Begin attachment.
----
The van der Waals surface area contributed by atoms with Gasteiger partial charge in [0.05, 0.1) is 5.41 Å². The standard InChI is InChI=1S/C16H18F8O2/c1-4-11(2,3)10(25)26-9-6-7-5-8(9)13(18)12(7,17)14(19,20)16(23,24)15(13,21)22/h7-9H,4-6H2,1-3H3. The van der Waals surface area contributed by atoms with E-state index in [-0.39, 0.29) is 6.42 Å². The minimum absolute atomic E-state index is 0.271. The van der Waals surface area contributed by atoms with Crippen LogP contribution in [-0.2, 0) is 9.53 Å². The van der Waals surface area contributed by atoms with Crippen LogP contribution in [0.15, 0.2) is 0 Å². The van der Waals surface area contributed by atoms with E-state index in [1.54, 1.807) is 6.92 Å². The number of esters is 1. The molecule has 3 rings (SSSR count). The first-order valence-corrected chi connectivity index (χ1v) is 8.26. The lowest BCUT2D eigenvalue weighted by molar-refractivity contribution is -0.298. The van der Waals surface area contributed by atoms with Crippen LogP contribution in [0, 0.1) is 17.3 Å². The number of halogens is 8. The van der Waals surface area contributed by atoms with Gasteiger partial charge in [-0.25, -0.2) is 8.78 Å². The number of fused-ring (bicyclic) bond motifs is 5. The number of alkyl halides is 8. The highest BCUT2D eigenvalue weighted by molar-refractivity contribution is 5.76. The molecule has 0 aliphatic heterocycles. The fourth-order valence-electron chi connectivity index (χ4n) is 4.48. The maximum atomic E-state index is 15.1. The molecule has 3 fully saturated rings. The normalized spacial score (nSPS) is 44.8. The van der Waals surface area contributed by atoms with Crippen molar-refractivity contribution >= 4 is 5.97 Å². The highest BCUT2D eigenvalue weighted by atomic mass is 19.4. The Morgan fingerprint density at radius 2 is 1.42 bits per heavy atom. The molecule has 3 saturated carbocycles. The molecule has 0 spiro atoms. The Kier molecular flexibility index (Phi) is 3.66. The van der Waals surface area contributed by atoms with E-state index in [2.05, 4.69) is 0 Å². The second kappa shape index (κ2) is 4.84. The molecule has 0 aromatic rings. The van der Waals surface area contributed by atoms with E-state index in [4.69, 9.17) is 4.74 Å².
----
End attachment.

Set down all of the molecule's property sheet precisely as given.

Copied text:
The van der Waals surface area contributed by atoms with Gasteiger partial charge in [0.05, 0.1) is 5.41 Å². The standard InChI is InChI=1S/C16H18F8O2/c1-4-11(2,3)10(25)26-9-6-7-5-8(9)13(18)12(7,17)14(19,20)16(23,24)15(13,21)22/h7-9H,4-6H2,1-3H3. The van der Waals surface area contributed by atoms with E-state index in [-0.39, 0.29) is 6.42 Å². The minimum absolute atomic E-state index is 0.271. The van der Waals surface area contributed by atoms with Crippen LogP contribution in [-0.2, 0) is 9.53 Å². The van der Waals surface area contributed by atoms with Crippen LogP contribution in [0.15, 0.2) is 0 Å². The van der Waals surface area contributed by atoms with E-state index in [1.54, 1.807) is 6.92 Å². The number of esters is 1. The molecule has 3 rings (SSSR count). The first-order valence-corrected chi connectivity index (χ1v) is 8.26. The lowest BCUT2D eigenvalue weighted by molar-refractivity contribution is -0.298. The van der Waals surface area contributed by atoms with Crippen LogP contribution in [0, 0.1) is 17.3 Å². The number of halogens is 8. The van der Waals surface area contributed by atoms with Gasteiger partial charge in [-0.25, -0.2) is 8.78 Å². The number of fused-ring (bicyclic) bond motifs is 5. The number of alkyl halides is 8. The highest BCUT2D eigenvalue weighted by molar-refractivity contribution is 5.76. The molecule has 0 aliphatic heterocycles. The fourth-order valence-electron chi connectivity index (χ4n) is 4.48. The maximum atomic E-state index is 15.1. The molecule has 3 fully saturated rings. The normalized spacial score (nSPS) is 44.8. The van der Waals surface area contributed by atoms with Crippen molar-refractivity contribution >= 4 is 5.97 Å². The highest BCUT2D eigenvalue weighted by atomic mass is 19.4. The Morgan fingerprint density at radius 2 is 1.42 bits per heavy atom. The molecule has 3 saturated carbocycles. The molecule has 0 spiro atoms. The Kier molecular flexibility index (Phi) is 3.66. The van der Waals surface area contributed by atoms with E-state index in [2.05, 4.69) is 0 Å². The second kappa shape index (κ2) is 4.84. The molecule has 0 aromatic rings. The van der Waals surface area contributed by atoms with E-state index in [4.69, 9.17) is 4.74 Å².